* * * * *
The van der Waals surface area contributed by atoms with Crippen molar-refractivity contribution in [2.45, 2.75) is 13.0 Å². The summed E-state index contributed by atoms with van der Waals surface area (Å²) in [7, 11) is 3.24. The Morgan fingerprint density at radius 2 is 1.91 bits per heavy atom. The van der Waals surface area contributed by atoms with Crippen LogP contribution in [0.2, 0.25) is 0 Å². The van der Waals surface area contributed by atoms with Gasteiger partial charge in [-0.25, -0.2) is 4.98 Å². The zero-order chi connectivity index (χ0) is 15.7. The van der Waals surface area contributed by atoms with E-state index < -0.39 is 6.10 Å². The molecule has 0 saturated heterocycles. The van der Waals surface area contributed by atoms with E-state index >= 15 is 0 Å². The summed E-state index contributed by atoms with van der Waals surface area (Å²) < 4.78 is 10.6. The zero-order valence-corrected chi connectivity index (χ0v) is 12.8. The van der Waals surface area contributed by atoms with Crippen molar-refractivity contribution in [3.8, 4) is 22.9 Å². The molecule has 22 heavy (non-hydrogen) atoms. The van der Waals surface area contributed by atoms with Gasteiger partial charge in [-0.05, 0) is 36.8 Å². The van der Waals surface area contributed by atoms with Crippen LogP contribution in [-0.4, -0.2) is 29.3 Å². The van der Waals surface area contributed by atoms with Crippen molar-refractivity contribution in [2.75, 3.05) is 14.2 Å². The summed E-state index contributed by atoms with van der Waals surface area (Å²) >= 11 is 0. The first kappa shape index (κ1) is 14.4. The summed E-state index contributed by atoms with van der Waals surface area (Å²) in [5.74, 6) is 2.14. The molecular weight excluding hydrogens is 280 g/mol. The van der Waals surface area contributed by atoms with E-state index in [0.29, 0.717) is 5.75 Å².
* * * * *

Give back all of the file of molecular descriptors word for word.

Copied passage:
The van der Waals surface area contributed by atoms with Crippen molar-refractivity contribution in [2.45, 2.75) is 13.0 Å². The summed E-state index contributed by atoms with van der Waals surface area (Å²) in [7, 11) is 3.24. The Morgan fingerprint density at radius 2 is 1.91 bits per heavy atom. The van der Waals surface area contributed by atoms with Crippen LogP contribution in [0.2, 0.25) is 0 Å². The van der Waals surface area contributed by atoms with Gasteiger partial charge in [-0.25, -0.2) is 4.98 Å². The zero-order chi connectivity index (χ0) is 15.7. The van der Waals surface area contributed by atoms with E-state index < -0.39 is 6.10 Å². The molecule has 0 saturated heterocycles. The van der Waals surface area contributed by atoms with E-state index >= 15 is 0 Å². The summed E-state index contributed by atoms with van der Waals surface area (Å²) < 4.78 is 10.6. The zero-order valence-corrected chi connectivity index (χ0v) is 12.8. The van der Waals surface area contributed by atoms with Crippen molar-refractivity contribution in [3.8, 4) is 22.9 Å². The molecule has 22 heavy (non-hydrogen) atoms. The van der Waals surface area contributed by atoms with Gasteiger partial charge in [-0.05, 0) is 36.8 Å². The van der Waals surface area contributed by atoms with Crippen LogP contribution in [-0.4, -0.2) is 29.3 Å². The van der Waals surface area contributed by atoms with Crippen molar-refractivity contribution in [2.75, 3.05) is 14.2 Å². The summed E-state index contributed by atoms with van der Waals surface area (Å²) >= 11 is 0. The first kappa shape index (κ1) is 14.4. The summed E-state index contributed by atoms with van der Waals surface area (Å²) in [5.74, 6) is 2.14. The molecular weight excluding hydrogens is 280 g/mol. The van der Waals surface area contributed by atoms with E-state index in [0.29, 0.717) is 5.75 Å².